In 1997, the city privatized Stuttgart the Stadtwerke Stuttgart and founded the Neckar works Stuttgart . The energy supply was remunicipalised as early as 2011 and Stadtwerke Stuttgart was re-established.
Another preferred object of communal privatization is communal hospitals and nursing homes for the elderly, which have often been taken over by the majority or entirely of the few private hospital groups operating in Germany . In addition to synergy effects through volume discounts for large orders, there is hope here, through more effective management, but also (for the employer) more favorable working conditions for employees within the framework of the expiry of the binding period of § 613a BGB (transfer of operations ) or by escaping from the collective bargaining agreement by subcontractors, previously deficit companies to bring them into the profit zone.
Public procurement is often carried out in the form of public-private partnerships (PPP), in which private companies are commissioned by a government agency to plan, renovate, build and / or operate public facilities. These can be highways, schools, day care centers, clinics, prisons, fire and rescue stations, swimming pools, administrative buildings and military facilities. PPPs are decided because, unlike investments according to the current statutes, they do not increase new debt and thus debt can be disguised. The Federal Audit Office came to the conclusion that the federal government's major PPP trunk road projects cost up to 40 percent more than those financed by the federal government. One of the main reasons for this is that the federal government, with its high credit rating, can get loans much cheaper than private companies.
Situation in Austria
Wholly or partially privatized were on the Austrian industrial holding among other things, OMV AG , VA Tech AG , Böhler-Werke , VOEST-ALPINE STAHL AG , Vamed , AT & S , Austria Metall AG , Austria Tabak , Telekom Austria , Austrian State Printing House , Dorotheum and the Austrian Post .
Situation in Switzerland
In Switzerland, state-owned companies are mostly found at the cantonal and municipal level, the federal government is only active in the infrastructure and arms sector. Many federal and cantonal companies, especially in the infrastructure and banking sector, have so far only been converted into private legal forms, but not privatized. Examples are SBB , Swisscom , Swiss Post and RUAG .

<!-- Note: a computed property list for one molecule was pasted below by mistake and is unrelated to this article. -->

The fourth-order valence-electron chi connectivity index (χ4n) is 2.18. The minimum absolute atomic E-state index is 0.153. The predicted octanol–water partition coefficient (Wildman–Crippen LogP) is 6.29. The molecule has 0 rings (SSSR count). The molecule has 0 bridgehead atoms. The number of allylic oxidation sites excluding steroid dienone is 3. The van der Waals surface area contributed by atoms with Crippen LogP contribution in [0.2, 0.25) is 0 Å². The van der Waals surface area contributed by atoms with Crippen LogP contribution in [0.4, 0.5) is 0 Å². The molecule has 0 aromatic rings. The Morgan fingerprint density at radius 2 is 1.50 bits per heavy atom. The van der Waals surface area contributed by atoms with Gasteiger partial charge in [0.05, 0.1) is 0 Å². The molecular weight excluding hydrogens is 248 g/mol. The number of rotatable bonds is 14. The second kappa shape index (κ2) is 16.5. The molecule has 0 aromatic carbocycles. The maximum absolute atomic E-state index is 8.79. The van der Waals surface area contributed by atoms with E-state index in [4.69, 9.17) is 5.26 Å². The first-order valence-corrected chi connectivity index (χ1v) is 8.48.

Situation in Great Britain
- Traffic area
- National Express Group (1980s), Associated British Ports (1981 to 1983), British Aerospace (1981 to 1985), British Leyland (split and privatized 1982 to 1988), British Shipbuilders (1983), British Airways (1987) British Airports Authority ( 1987), Rolls-Royce plc (1987), British Rail (1994-1997). The legal bases included the Transport Act 1980 , the Transport Act 1985 and the Railways Act 1993
The privatization of British Rail was decided by the Railways Act 1993 . However, the most important goal of privatization, the reduction of state subsidies, has not been achieved. British taxpayers now have to pay far more for private rail than they did in the days of British Rail. After there were more and more serious train accidents due to neglected maintenance work, the operation of the stations and the rail network was nationalized again . After the 1997 Southall railway accident, the Ladbroke Grove railway accident on October 5, 1999, with 31 deaths and 296 injuries, was the second serious railway accident to occur on the Great Western Main Line , just a few kilometers east of the first accident site . Both railway accidents made a significant contribution to shaking public confidence in the privatization of the railway . But it was the railway accident at Hatfield on 17 October 2000 with four dead and 70 injured then led to the collapse of the rail infrastructure company Railtrack plc., Which on 7 October 2001 by the Transport Minister Stephen Byers under receivership was created and written on 18 October 2002. On that day, under the pressure of events , the shareholders decided to voluntarily dissolve the company. The rail infrastructure was sold to the newly formed, not-for-profit Network Rail for £ 500 million . State subsidies fell in the first few years of privatization, but rose again around 2002 as a result of increased transport demand.
- Energy range
- BP (1979 to 1987), Britoil (1982), Enterprise Oil (1984), British Steel (1988), British Coal (1994), British Energy (1996), British Gas plc (split and privatized 1997)
- Cable and Wireless (1981), British Telecom (1982)
- Drinking water supply
- Thames Water (1989)
- Amersham plc (1982)
Situation in Greece
By the end of the 1990s, Greece had a relatively high proportion of employees in public companies (13.3%) compared to other countries in the then European Community . In June 2011, the Athens Parliament passed detailed privatization targets for the years 2012 to 2015 with the law on medium-term financial planning . By 2015, this supposedly "largest privatization program in the world" should have raised 50 billion euros so that the Greek state remains able to act despite its immense debts . In early 2012, the head of the privatization agency admitted that the numbers had been set on good luck and that the revenue target was unrealistic. In 2011 one could only take 1.7 billion instead of the planned 5 billion euros.